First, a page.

The Yellow Wallpaper, By Charlotte Perkins Gilman

The Yellow Wallpaper, By Charlotte Perkins Gilman

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Throughout “The Yellow Wallpaper,” Charlotte Perkins Gilman tells her readers the story of a woman desperate to be free. Gilman’s use of symbolism is nothing short of brilliant in telling the story of a new mother suffering from postpartum depression and fighting her way through societies ideas of what a woman should be. When her husband, John, also known as her physician, tells her nothing is wrong with her mind, at first she believes him because she knows that society tells her she should. However, with her husband’s misdiagnosis, or attempt to keep his wife sane for the sake of their reputation, comes a short journey into madness for his wife, Jane. Jane’s downward spiral, as one may call it, turns out to be not so downward when the reader finally understands the theme by dissecting the symbolism used throughout this short, yet brilliant, story.
Before Jane’s descent into complete madness, the reader learns about a baby. The baby is taken care of by the nanny while Jane is going through “recovery.” She is seen as an unfit mother because of her not being right minded, so they tell her the baby is well cared for and then the mention of a baby never comes up again. The madness described throughout the story is that of a woman who wants nothing more than to be free. Once the reader learns of the baby, it is a strong conclusion that Jane is suffering from postpartum depression. Her unwillingness, or incapability, to take care of her child, and her will to express herself in ways that she was never able to do before, begin to show when she truly loses her mind. She yearns so badly for a life to call her own that she is willing to lose sight of what society tells her should matter most.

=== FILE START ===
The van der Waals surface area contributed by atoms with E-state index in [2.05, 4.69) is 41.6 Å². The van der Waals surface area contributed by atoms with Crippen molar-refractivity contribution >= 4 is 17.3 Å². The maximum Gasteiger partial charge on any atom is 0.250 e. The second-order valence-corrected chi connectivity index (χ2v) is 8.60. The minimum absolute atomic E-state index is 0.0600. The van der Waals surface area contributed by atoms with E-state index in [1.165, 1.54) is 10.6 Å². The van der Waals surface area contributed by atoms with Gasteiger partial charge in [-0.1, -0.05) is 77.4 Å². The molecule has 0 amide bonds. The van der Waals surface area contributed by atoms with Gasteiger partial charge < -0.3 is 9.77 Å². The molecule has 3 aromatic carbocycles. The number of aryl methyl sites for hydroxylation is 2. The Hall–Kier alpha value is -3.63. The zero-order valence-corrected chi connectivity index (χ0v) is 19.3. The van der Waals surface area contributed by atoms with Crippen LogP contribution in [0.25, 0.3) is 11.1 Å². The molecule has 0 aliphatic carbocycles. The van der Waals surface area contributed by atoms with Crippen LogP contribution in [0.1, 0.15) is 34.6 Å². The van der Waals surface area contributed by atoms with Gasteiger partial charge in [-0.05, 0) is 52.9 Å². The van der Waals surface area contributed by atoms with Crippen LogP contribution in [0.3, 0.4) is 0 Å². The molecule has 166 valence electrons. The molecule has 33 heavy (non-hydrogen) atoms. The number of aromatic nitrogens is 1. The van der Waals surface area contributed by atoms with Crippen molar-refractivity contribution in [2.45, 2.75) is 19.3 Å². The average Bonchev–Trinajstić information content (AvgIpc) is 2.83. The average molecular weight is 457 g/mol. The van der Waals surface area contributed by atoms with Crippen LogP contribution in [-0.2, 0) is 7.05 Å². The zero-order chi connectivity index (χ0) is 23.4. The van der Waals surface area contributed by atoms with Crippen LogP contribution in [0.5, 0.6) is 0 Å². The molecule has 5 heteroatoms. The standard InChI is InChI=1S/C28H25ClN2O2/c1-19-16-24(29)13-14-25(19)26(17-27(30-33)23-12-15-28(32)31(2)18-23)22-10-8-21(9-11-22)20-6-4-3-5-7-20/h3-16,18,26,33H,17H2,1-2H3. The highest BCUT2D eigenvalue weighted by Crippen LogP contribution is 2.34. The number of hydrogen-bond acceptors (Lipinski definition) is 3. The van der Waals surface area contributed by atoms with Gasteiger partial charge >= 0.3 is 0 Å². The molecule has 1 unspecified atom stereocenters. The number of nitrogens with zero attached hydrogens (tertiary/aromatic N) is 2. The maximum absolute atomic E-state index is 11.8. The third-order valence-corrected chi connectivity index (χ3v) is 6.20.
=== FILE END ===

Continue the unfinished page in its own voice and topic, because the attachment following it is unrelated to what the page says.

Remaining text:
One of the most obvious uses of symbolism ...


... middle of paper ...


...hat she has freed herself of her oppressors, one of which she says is herself. However, a question still lingers: is she really free, or has she just gone mad? Most would agree that insanity is not the way to freedom, but for a woman who 's emotions, intellect, and creativity were forced to be oppressed, maybe being right minded is even worse. One could pick up on the recurring theme throughout the story and see that feminism plays a large role in telling the tale of “The Yellow Wallpaper.” Jane’s inability to be herself, and her husband telling her that all is as it should be, is just a man telling a woman how she should feel. Her life after having a baby changed, but society told her that it did not, which caused Jane to lose sight of her sanity. Maybe losing her mind was enough of a trade to have the ability to do as she pleases, or better yet, as her mind pleases.

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